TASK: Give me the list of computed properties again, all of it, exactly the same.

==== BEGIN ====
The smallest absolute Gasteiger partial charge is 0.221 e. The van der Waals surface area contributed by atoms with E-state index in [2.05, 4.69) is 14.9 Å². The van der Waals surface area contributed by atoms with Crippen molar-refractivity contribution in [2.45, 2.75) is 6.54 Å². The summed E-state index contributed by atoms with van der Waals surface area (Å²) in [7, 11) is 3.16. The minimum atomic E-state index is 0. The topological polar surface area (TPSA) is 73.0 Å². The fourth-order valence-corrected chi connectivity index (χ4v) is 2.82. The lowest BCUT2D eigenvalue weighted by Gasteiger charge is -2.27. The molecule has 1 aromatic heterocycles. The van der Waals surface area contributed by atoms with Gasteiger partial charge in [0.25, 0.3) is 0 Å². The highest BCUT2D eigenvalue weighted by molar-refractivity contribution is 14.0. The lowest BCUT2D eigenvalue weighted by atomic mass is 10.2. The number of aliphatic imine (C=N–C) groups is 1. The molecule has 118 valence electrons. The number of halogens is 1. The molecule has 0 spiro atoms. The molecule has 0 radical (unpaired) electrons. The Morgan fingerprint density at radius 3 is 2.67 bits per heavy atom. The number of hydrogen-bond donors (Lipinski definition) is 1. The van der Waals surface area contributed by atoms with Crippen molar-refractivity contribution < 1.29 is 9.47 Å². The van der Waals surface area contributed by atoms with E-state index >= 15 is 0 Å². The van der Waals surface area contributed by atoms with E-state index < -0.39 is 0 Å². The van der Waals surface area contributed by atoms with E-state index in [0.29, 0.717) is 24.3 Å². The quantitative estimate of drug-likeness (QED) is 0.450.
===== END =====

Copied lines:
The smallest absolute Gasteiger partial charge is 0.221 e. The van der Waals surface area contributed by atoms with E-state index in [2.05, 4.69) is 14.9 Å². The van der Waals surface area contributed by atoms with Crippen molar-refractivity contribution in [2.45, 2.75) is 6.54 Å². The summed E-state index contributed by atoms with van der Waals surface area (Å²) in [7, 11) is 3.16. The minimum atomic E-state index is 0. The topological polar surface area (TPSA) is 73.0 Å². The fourth-order valence-corrected chi connectivity index (χ4v) is 2.82. The lowest BCUT2D eigenvalue weighted by Gasteiger charge is -2.27. The molecule has 1 aromatic heterocycles. The van der Waals surface area contributed by atoms with Gasteiger partial charge in [0.25, 0.3) is 0 Å². The highest BCUT2D eigenvalue weighted by molar-refractivity contribution is 14.0. The lowest BCUT2D eigenvalue weighted by atomic mass is 10.2. The number of aliphatic imine (C=N–C) groups is 1. The molecule has 118 valence electrons. The number of halogens is 1. The molecule has 0 spiro atoms. The molecule has 0 radical (unpaired) electrons. The Morgan fingerprint density at radius 3 is 2.67 bits per heavy atom. The number of hydrogen-bond donors (Lipinski definition) is 1. The van der Waals surface area contributed by atoms with Crippen molar-refractivity contribution < 1.29 is 9.47 Å². The van der Waals surface area contributed by atoms with E-state index >= 15 is 0 Å². The van der Waals surface area contributed by atoms with E-state index < -0.39 is 0 Å². The van der Waals surface area contributed by atoms with E-state index in [0.29, 0.717) is 24.3 Å². The quantitative estimate of drug-likeness (QED) is 0.450.